CFSB, though, admitted that “tremendous progress has been made and great success recorded through innovations and strategies introduced by the Service Chiefs in tackling the various security threats in the country”. While expressing total support for the president’s decision to keep faith with the military architecture, the coalition, however, advised the Senate President and other lawmakers to consider the country first in all their activities.

“CFSB wishes to state in unequivocal terms that it stands with the decision of President Muhammadu Buhari to retain the present crop of Service Chiefs for their tireless efforts in ensuring that the threats posed by the Boko Haram terrorist group and other militant groups in the country are contained,” the body told THISDAY. It further stated that, “The Service Chiefs in the country have demonstrated capacity. They have never rested on their oars despite the numerous achievements, which is an indication of their unalloyed loyalty to the country.”
Another crucial issue encapsulating the quandary of the armed services is that of budgetary allocation to the Services and other security agencies to combat insecurity. From THISDAY findings, there has been a gradual diminution in funds appropriated to the armed services from 2015. Key stakeholders hold that this is especially worrisome when compared to the amounts appropriated in 2012, 2013 and 2014.

While it is understandable that the legislators are troubled by the number of casualties that have been recorded, a scenario worrying all rational Nigerians, they must also know that the nation is at war in multiple fronts, including in the North East, North West and the North Central.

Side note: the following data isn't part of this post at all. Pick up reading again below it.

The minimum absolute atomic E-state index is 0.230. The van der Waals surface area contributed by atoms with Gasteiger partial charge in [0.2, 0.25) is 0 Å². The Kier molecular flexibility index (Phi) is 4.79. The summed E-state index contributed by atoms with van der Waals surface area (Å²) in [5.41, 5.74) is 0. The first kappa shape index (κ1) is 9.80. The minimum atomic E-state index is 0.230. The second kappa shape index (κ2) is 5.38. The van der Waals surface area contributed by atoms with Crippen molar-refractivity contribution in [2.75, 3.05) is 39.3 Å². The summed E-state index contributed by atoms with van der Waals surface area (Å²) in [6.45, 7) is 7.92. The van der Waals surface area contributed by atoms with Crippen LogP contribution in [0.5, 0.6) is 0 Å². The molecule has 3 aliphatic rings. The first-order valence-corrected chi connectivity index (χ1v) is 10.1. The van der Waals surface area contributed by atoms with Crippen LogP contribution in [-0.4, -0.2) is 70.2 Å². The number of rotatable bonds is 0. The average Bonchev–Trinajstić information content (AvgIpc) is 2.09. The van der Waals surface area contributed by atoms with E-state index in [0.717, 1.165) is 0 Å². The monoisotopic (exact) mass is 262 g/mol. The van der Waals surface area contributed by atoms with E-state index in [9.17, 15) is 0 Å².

In wars casualties are recorded hence while it is highly regrettable that some armed forces personnel have paid the supreme price in service to their nation, they did not die in vain. Their memories must be honoured, therefore, as done the world over.

More, the federal legislators apparently forget that the lead agency for dealing with internal security challenges is the Police and not the Army or Air Force or the Navy. The military is only supposed to be called in after the Police are no longer able to handle such challenges, observed Capt. Aliyu (retd.), a security analyst.

From THISDAY checks, currently, 32 out of the 36 states have some form of active presence of Armed Forces personnel involved in internal security operations.

Today, the COVID-19 global pandemic has affected the global economy. This has further exacerbated all procurement challenges as it affects the exchange rate of the dollar further making it difficult to get necessary equipment and spares. This maybe beyond the distinguished gentlemen, but still with some informed gaming, associated challenges could be reasonably tamed.

Instead of calling for the sack of the service chiefs, it would a very objective and patriotic if the distinguished federal lawmakers could assert their clout to ensure that the extreme listed deficits, which expose the nation’s soldiers to needless danger, are expeditiously addressed. They have the constitutional wherewithal to do this and can certainly birth a win-win scenario.